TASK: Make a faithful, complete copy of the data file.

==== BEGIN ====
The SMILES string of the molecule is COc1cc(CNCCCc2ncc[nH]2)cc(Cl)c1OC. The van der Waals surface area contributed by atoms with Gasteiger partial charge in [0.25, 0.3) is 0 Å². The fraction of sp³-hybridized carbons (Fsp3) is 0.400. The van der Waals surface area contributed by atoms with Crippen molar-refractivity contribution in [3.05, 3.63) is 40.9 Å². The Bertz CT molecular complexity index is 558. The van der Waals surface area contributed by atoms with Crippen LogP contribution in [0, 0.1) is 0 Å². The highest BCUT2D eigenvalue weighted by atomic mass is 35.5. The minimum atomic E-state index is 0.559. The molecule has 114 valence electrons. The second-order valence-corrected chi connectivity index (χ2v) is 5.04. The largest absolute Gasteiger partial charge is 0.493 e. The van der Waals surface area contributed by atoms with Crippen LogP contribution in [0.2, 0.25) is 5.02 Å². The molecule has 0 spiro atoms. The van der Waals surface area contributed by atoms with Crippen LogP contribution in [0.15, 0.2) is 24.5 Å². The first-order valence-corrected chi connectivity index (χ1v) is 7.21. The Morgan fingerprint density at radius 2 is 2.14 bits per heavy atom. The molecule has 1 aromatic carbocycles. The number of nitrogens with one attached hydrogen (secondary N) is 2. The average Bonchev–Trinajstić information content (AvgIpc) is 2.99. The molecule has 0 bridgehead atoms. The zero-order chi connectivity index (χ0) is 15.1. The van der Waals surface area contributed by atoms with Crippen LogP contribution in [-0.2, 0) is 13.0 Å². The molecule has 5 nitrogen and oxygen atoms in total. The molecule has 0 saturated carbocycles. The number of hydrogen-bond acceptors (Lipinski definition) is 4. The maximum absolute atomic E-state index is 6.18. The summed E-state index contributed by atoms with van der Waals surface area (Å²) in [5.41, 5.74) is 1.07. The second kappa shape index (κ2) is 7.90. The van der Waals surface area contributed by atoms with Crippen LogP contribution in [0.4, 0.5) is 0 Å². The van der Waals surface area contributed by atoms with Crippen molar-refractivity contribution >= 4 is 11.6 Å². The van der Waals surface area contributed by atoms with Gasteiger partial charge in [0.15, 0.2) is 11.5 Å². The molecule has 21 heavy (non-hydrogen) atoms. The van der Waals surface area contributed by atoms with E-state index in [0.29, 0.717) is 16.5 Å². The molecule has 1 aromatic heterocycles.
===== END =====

The SMILES string of the molecule is COc1cc(CNCCCc2ncc[nH]2)cc(Cl)c1OC. The van der Waals surface area contributed by atoms with Gasteiger partial charge in [0.25, 0.3) is 0 Å². The fraction of sp³-hybridized carbons (Fsp3) is 0.400. The van der Waals surface area contributed by atoms with Crippen molar-refractivity contribution in [3.05, 3.63) is 40.9 Å². The Bertz CT molecular complexity index is 558. The van der Waals surface area contributed by atoms with Crippen LogP contribution in [0, 0.1) is 0 Å². The highest BCUT2D eigenvalue weighted by atomic mass is 35.5. The minimum atomic E-state index is 0.559. The molecule has 114 valence electrons. The second-order valence-corrected chi connectivity index (χ2v) is 5.04. The largest absolute Gasteiger partial charge is 0.493 e. The van der Waals surface area contributed by atoms with Crippen LogP contribution in [0.2, 0.25) is 5.02 Å². The molecule has 0 spiro atoms. The van der Waals surface area contributed by atoms with Crippen LogP contribution in [0.15, 0.2) is 24.5 Å². The first-order valence-corrected chi connectivity index (χ1v) is 7.21. The Morgan fingerprint density at radius 2 is 2.14 bits per heavy atom. The molecule has 1 aromatic carbocycles. The number of nitrogens with one attached hydrogen (secondary N) is 2. The average Bonchev–Trinajstić information content (AvgIpc) is 2.99. The molecule has 0 bridgehead atoms. The zero-order chi connectivity index (χ0) is 15.1. The van der Waals surface area contributed by atoms with Crippen LogP contribution in [-0.2, 0) is 13.0 Å². The molecule has 5 nitrogen and oxygen atoms in total. The molecule has 0 saturated carbocycles. The number of hydrogen-bond acceptors (Lipinski definition) is 4. The maximum absolute atomic E-state index is 6.18. The summed E-state index contributed by atoms with van der Waals surface area (Å²) in [5.41, 5.74) is 1.07. The second kappa shape index (κ2) is 7.90. The van der Waals surface area contributed by atoms with Crippen LogP contribution in [0.4, 0.5) is 0 Å². The van der Waals surface area contributed by atoms with Crippen molar-refractivity contribution >= 4 is 11.6 Å². The van der Waals surface area contributed by atoms with Gasteiger partial charge in [0.15, 0.2) is 11.5 Å². The molecule has 21 heavy (non-hydrogen) atoms. The van der Waals surface area contributed by atoms with E-state index in [0.29, 0.717) is 16.5 Å². The molecule has 1 aromatic heterocycles.